EP 94: Reader Question – I Stopped Drinking but My Friends are not Supportive. How to deal?

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What do we do when our friends are judgmental or not supportive of our decision to change our drinking habits? Annie speaks about her own personal experiences with this and provides some great insight and advice as to how we can approach these scenarios.

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Emma Asks

I’ve had some ‘friends’ question me about not drinking and saying, ‘Wow, I’m not saying you were an alcoholic, but you must’ve been drinking quite a lot to have quit’ and other comments like this.  They were somewhat insulting and really pissed me off. I’ve had different feelings about this, but I was wondering if you experienced anything like this, and what exactly you can do about it? Is it normal to not have supportive friends when you stop drinking?

I Get It

I can relate to all of those comments and I had somebody on both sides. From hearing, “Why would you have quit drinking? I’ve never, ever even seen you drunk” It was almost undermining – like you don’t have to be visibly drunk all the time to not be happy with how much you’re drinking. Or to not feel like it’s healthy for you and not feel good about it. To other people who were just like, “There must’ve been something I didn’t know about how you must’ve really been suffering.” And again, like maybe, maybe not. The truth is that those comments interestingly always came from people who were struggling most internally themselves and mostly unconsciously. You quickly realize you won’t always have supportive friends when you stop drinking if they aren’t comfortable with their own drinking.

Cognitive Dissonance

It’s not like people realize that they’re struggling. I certainly didn’t realize that I had all this cognitive dissonance around my drinking. I didn’t realize that I had kind of this internal battle about both wanting to be healthier and happier, but then also craving and wanting a drink all the time. So when someone around them stops drinking, it kind of comes out that way. Somehow your decision can tip the scales for them and put it more in their own mind to question their own drinking.

Finding Supportive Friends When You Stop Drinking

I remember the first time I had a friend, seven years ago, who stopped drinking, and we had drank together. It really put me into a little bit of a turmoil.  My initial thought was, “Okay, well I need to justify why she’s different than me. I need to understand why she’s different than me.” So the first thing out of my mouth wasn’t necessarily, “Oh, congratulations, good job. Well done. I’m so supportive.” It was like, “Well wait, wait, what about me? I mean we drank together. Does this mean I have a problem?” Like, “What about me?” And it was a good friends I felt comfortable saying those things, but this is just kind of their way to say, “What about me?” I mean it’s really wearing their concerns on their sleeves to some extent.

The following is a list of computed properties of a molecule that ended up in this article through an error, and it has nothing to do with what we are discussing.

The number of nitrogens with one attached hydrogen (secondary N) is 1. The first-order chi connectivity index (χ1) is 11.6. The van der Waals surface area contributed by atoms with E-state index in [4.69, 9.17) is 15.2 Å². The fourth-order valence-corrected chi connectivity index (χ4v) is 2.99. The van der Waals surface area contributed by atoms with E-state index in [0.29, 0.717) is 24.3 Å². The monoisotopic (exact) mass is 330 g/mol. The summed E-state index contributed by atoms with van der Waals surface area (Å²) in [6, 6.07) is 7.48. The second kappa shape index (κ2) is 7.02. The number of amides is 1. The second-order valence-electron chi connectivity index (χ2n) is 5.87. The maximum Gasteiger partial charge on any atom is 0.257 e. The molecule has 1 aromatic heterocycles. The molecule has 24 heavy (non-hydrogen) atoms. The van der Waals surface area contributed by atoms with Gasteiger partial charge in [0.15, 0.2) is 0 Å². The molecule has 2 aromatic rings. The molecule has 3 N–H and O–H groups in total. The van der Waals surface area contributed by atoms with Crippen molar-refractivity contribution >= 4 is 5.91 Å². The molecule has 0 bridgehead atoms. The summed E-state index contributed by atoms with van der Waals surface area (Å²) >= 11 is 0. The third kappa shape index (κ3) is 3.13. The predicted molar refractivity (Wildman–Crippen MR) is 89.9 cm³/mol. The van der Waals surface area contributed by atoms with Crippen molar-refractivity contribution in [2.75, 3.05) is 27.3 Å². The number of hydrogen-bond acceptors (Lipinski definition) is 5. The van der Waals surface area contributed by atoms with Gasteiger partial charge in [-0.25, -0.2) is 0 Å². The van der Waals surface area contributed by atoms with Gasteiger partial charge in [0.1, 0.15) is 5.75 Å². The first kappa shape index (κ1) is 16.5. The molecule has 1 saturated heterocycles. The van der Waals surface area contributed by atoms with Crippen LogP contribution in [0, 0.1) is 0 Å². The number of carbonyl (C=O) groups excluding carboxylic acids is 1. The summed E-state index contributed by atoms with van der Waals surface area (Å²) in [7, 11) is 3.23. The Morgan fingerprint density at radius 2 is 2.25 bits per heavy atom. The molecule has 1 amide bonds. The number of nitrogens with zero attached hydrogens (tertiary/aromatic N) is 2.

Pot Meet Kettle

I thought that was really interesting. It took me a while to realize that the people who were the most aggressive and demanding my reasons, the least supportive were the ones struggling themselves. So if you don’t have supportive friends when you stop drinking it could be that they aren’t ready to look inside. Those people were who once the initial shock wore off started telling me exactly why they were in control of their drinking.

It Was Never About Me

That was funny because alcohol became the topic that we talked about whenever I saw those certain group of people. It’d would go like this- I’d walked up and they’d be like, “Oh, you’re still not drinking.” I went, “No, no, I still feel great. Not Drinking. You don’t want to be drinking.” They’d say something along the lines of, “Oh well, I just have one or two and I really can take it or leave it. I think about my drinking too, but I’ve realized that I just don’t have a problem.” They felt compelled to justify their drinking . All of a sudden it clicked for me and I was like, this isn’t about me. This has nothing to do with me. This is about what’s going on in their mind for them.  I’m just being a little bit of a mirror where a mirror didn’t exist for them before.

I think the main thing, is it’s not about you.

Keep Listening

Find out more from Annie on why it’s so hard to find supportive friends when you stop drinking by listening to the complete podcast.

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Special music thank you to the Kevin MacLeod Funkorama (incompetech.com)
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